Distributed consensus, the ability to reach agreement in the face of failures and asynchrony, is a fundamental primitive for constructing reliable distributed systems from unreliable components. The Paxos algorithm is synonymous with distributed consensus, yet it performs poorly in practice and is famously difficult to understand. In this paper, we re-examine the foundations of distributed consensus. We derive an abstract solution to consensus, which utilises immutable state for intuitive reasoning about safety. We prove that our abstract solution generalises over Paxos as well as the Fast Paxos and Flexible Paxos algorithms. The surprising result of this analysis is a substantial weakening to the quorum requirements of these widely studied algorithms.
Workload predictions in cloud computing is obviously an important topic. Most of the existing publications employ various time series techniques, that might be difficult to implement. We suggest here another route, which has already been successfully used in financial engineering and photovoltaic energy. No mathematical modeling and machine learning procedures are needed. Our computer simulations via realistic data, which are quite convincing, show that a setting mixing algebraic estimation techniques and the daily seasonality behaves much better. An application to the computing resource allocation, via virtual machines, is sketched out.
Fine-grained, cgroup-based tool for profiling memory usage over time of a process tree
Fast, portable, non-Turing complete expression evaluation with gradual typing (Go) - google/cel-go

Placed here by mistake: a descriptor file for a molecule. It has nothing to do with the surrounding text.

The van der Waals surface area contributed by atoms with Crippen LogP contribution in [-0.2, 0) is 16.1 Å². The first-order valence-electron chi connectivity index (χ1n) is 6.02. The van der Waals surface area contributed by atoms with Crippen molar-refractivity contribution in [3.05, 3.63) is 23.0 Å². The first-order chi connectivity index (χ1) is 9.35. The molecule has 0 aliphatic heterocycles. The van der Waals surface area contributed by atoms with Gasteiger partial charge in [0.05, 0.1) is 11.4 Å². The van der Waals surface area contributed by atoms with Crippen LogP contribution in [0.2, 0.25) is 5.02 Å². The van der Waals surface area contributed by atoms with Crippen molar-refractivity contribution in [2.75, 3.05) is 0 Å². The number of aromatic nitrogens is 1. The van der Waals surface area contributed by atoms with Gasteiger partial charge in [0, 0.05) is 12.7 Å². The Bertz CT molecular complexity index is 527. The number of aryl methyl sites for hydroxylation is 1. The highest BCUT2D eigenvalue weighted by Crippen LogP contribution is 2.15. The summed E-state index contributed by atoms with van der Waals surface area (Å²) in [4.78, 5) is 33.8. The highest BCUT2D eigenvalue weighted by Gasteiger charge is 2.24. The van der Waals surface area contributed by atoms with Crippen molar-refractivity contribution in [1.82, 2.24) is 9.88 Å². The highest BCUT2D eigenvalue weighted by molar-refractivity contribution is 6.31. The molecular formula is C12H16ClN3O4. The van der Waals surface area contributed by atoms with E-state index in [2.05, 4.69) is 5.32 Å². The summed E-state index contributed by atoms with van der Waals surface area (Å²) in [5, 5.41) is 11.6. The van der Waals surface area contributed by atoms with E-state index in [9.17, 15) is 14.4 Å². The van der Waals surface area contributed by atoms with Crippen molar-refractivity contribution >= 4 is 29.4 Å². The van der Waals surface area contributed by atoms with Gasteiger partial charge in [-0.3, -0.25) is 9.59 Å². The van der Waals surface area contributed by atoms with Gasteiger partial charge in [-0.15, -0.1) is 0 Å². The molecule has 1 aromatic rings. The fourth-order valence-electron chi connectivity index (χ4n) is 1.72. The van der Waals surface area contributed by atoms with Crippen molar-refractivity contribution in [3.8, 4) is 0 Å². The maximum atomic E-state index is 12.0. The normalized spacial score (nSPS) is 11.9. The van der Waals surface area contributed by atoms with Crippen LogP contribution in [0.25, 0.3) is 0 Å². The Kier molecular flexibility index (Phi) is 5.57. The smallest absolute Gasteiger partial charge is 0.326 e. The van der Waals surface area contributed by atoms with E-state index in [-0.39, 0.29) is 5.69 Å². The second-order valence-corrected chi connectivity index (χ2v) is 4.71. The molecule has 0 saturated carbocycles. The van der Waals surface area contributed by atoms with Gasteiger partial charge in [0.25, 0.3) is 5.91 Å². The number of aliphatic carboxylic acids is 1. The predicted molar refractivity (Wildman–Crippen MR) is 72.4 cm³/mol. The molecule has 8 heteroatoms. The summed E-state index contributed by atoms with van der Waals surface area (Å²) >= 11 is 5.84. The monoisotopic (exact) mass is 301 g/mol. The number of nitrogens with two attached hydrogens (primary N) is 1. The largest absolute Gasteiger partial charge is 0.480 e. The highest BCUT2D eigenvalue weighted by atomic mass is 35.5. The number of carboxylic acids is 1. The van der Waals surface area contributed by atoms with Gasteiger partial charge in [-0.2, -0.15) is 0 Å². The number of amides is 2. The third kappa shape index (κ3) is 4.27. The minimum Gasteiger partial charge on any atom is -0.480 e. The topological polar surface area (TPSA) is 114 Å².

We prove that no fully transactional system can provide fast read transactions (including read-only ones that are considered the most frequent in practice). Specifically, to achieve fast read transactions, the system has to give up support of transactions that write more than one object. We prove this impossibility result for distributed storage systems that are causally consistent, i.e., they do not require to ensure any strong form of consistency. Therefore, our result holds also for any system that ensures a consistency level stronger than causal consistency, e.g., strict serializability. The impossibility result holds even for systems that store only two objects (and support at least two servers and at least four clients). It also holds for systems that are partially replicated. Our result justifies the design choices of state-of-the-art distributed transactional systems and insists that system designers should not put more effort to design fully-functional systems that support both fast read transactions and ensure causal or any stronger form of consistency.